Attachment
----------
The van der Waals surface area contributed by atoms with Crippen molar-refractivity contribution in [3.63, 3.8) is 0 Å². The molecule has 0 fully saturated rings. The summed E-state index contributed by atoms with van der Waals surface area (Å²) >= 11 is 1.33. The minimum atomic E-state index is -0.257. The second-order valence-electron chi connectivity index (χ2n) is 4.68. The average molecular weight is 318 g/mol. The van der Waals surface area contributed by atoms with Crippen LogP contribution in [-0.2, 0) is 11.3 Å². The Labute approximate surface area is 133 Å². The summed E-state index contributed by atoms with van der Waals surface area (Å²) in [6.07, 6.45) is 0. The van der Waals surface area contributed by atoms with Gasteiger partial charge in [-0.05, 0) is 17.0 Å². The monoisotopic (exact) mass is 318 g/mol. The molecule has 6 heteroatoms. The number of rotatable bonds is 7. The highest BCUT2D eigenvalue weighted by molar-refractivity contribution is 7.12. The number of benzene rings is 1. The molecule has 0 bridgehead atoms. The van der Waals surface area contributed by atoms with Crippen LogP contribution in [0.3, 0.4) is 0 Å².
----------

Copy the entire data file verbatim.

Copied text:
The van der Waals surface area contributed by atoms with Crippen molar-refractivity contribution in [3.63, 3.8) is 0 Å². The molecule has 0 fully saturated rings. The summed E-state index contributed by atoms with van der Waals surface area (Å²) >= 11 is 1.33. The minimum atomic E-state index is -0.257. The second-order valence-electron chi connectivity index (χ2n) is 4.68. The average molecular weight is 318 g/mol. The van der Waals surface area contributed by atoms with Crippen LogP contribution in [-0.2, 0) is 11.3 Å². The Labute approximate surface area is 133 Å². The summed E-state index contributed by atoms with van der Waals surface area (Å²) in [6.07, 6.45) is 0. The van der Waals surface area contributed by atoms with Gasteiger partial charge in [-0.05, 0) is 17.0 Å². The monoisotopic (exact) mass is 318 g/mol. The molecule has 6 heteroatoms. The number of rotatable bonds is 7. The highest BCUT2D eigenvalue weighted by molar-refractivity contribution is 7.12. The number of benzene rings is 1. The molecule has 0 bridgehead atoms. The van der Waals surface area contributed by atoms with Crippen LogP contribution in [0.3, 0.4) is 0 Å².